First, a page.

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Logo of Phnom Penh Post newspaper Phnom Penh Post - Edc denies fault in death of buried boy

Edc denies fault in death of buried boy

Edc denies fault in death of buried boy

But state power company pays $1,500 to family of 13-year-old amid claims he was smothered while working at construction site

MEN Chanpong, a 13-year-old schoolboy, was buried at a construction site of the state-owned electric company Friday. He was pulled from the bottom of a hole in a construction site operated by Electricite du Cambodge (EdC) after a bulldozer at the Phnom Penh site pushed landfill over him. The company denies responsibility.

"We never hire boys. We will find out the facts of the case from eyewitnesses. I think the boy may have been murdered and buried in our hole in order to assign blame to us," said Chea Sunhel, the director of the supply department at the EdC. He added that the company had given the family of the deceased $1,500.

The driver of the bulldozer immediately fled the scene, Chea Sunhel said. Police are looking for him.

Khan Sopheak, 22, a village assistant in Lorkambor, the area where the accident happened, said the boy worked for the electric company four hours a day when not attending school. On Friday, he did not come home after work, prompting his parents to set out to find him.

Schoolmates of the deceased boy told his parents they had seen the boy at the bottom of the hole, and the parents with the help of other villagers demanded that EdC investigate. To the horror of those present, electric company workers unearthed the body of Men Chanpong, Khan Sopheak said.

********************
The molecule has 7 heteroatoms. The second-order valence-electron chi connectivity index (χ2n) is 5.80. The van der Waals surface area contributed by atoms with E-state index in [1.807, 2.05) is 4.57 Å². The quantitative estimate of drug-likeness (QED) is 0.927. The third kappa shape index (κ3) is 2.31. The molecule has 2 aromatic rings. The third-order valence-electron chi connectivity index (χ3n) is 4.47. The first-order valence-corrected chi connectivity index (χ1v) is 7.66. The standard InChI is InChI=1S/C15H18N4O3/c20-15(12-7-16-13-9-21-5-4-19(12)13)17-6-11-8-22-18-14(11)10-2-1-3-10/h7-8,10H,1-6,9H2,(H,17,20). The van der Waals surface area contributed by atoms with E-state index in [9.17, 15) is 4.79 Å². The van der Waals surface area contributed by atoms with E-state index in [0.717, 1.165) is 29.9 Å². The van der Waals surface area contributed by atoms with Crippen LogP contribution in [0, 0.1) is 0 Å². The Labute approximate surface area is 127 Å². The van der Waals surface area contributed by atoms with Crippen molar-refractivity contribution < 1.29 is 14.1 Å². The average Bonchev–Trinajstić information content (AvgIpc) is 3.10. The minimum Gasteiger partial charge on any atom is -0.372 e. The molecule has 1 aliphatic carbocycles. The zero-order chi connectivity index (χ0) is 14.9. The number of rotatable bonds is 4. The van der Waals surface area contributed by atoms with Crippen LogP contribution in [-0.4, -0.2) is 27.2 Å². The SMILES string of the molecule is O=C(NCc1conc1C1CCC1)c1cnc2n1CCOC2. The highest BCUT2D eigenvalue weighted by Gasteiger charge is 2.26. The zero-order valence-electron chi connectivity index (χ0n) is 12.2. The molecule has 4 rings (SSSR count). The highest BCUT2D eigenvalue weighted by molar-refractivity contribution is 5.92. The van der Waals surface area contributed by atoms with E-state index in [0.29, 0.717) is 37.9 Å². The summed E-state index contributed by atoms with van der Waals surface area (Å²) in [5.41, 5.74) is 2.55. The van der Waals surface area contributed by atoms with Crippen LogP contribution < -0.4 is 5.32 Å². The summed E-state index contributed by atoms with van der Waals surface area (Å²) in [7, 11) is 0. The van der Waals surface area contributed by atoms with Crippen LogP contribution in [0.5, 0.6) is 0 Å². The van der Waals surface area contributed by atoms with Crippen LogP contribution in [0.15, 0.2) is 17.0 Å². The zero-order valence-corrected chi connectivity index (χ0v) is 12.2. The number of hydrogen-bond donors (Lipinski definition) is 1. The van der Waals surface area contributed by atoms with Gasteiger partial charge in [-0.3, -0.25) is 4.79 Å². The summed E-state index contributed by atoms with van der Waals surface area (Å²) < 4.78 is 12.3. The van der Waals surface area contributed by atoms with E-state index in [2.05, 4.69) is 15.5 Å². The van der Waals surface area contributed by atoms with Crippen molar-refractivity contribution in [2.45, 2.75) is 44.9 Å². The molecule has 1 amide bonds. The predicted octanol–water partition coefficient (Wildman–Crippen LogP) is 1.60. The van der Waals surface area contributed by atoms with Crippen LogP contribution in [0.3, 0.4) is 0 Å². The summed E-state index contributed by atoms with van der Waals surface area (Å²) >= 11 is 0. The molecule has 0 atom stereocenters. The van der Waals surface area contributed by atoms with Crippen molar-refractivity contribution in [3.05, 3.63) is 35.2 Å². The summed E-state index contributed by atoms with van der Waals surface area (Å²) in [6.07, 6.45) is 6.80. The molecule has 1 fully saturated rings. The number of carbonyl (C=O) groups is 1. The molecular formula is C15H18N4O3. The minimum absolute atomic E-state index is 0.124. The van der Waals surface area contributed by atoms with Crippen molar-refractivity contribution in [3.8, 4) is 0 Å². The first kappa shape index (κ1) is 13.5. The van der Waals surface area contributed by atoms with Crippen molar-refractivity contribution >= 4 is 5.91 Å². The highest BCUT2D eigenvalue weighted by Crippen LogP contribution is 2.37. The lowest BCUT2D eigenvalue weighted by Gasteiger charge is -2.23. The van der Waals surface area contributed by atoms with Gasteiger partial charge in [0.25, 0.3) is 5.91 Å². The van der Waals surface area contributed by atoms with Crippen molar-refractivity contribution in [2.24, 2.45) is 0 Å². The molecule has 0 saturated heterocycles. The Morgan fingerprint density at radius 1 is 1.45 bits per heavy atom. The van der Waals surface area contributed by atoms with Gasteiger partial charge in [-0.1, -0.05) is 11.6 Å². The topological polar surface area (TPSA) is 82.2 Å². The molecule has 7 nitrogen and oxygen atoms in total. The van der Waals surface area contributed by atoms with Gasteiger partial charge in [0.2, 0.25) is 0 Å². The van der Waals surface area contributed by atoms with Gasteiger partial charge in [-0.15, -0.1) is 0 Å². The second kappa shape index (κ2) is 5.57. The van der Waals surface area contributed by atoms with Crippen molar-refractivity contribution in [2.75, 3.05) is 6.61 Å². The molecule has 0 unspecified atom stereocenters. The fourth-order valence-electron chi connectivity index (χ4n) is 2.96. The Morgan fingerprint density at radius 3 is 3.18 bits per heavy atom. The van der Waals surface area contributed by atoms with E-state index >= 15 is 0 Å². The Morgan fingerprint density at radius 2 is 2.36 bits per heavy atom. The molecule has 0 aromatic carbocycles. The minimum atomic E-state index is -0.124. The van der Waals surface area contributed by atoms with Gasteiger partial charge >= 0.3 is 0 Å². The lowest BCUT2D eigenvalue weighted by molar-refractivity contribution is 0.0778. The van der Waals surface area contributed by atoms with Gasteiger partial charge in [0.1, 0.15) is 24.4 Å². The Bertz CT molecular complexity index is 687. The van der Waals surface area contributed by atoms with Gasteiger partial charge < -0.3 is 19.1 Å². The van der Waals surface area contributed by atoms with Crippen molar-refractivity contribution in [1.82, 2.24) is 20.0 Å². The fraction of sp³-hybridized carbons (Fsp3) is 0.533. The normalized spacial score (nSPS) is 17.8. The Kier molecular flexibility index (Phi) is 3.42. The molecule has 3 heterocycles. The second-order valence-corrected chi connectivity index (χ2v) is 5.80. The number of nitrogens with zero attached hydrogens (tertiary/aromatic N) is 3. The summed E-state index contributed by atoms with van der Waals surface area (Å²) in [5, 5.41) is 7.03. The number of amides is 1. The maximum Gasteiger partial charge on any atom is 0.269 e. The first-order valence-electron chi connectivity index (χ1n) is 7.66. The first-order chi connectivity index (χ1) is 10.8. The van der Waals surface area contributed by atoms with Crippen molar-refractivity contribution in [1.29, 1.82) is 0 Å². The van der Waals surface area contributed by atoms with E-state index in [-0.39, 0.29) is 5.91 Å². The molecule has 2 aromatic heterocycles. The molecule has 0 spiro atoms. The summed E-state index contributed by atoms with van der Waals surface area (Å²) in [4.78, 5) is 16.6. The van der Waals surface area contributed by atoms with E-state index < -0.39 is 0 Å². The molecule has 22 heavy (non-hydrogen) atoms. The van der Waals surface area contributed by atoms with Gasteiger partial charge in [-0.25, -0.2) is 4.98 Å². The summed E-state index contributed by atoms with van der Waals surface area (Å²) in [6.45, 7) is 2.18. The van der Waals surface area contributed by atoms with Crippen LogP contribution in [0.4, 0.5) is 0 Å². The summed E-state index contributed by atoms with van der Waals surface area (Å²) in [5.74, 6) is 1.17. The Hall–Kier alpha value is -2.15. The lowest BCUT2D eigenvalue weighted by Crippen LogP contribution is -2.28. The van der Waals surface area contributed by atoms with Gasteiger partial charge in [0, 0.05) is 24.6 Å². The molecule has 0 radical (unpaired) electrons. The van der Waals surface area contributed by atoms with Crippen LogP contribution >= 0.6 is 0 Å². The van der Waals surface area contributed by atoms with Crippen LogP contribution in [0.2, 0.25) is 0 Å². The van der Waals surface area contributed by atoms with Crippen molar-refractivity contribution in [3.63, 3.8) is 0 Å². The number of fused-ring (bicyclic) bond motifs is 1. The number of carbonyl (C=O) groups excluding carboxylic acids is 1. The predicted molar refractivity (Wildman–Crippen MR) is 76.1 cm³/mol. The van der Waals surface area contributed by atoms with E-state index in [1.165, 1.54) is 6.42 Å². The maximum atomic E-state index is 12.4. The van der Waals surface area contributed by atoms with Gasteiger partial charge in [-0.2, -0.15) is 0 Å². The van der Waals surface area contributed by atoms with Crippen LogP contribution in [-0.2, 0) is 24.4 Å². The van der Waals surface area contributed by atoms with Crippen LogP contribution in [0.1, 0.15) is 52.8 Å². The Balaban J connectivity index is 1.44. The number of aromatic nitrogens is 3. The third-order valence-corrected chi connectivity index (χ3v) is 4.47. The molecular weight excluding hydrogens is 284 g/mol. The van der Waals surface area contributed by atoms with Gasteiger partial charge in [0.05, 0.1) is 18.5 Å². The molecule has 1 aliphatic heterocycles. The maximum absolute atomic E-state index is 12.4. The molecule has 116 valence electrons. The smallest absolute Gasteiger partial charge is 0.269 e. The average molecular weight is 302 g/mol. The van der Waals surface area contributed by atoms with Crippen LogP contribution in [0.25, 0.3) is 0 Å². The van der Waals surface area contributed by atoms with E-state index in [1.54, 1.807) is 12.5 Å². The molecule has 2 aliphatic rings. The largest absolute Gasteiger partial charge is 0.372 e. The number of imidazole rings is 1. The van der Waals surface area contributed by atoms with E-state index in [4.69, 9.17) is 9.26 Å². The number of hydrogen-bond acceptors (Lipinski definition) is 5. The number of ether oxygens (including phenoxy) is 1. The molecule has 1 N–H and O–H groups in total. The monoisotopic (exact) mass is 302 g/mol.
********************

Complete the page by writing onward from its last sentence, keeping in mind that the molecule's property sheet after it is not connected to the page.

The director general at the Department of Construction, Im Chamrong, said Monday he had just learned of the tragedy but promised that he and other construction experts would look into the case today, saying that hiring workers younger than 18 violates the labour law.

Sok Sovandeith, the president of the Cambodia National Federation of Building and Wood Workers, said the EdC should not be hiring 13-year-olds.

"Although there is a construction worker shortage, they must not hire labourers if it violates the labour law," he said.

Alonzo Suson, country program director at the American Center for International Labor Solidarity, said a lack of regulation and experience has created unsafe conditions.

"Construction has never been closely regulated. It's not very unionised, and with so many subcontractors it's difficult to monitor.

"One problem is a lack of training. You don't have a whole crew that has been doing construction for a long time. You don't have a stable workforce that knows to demand safety," he said.


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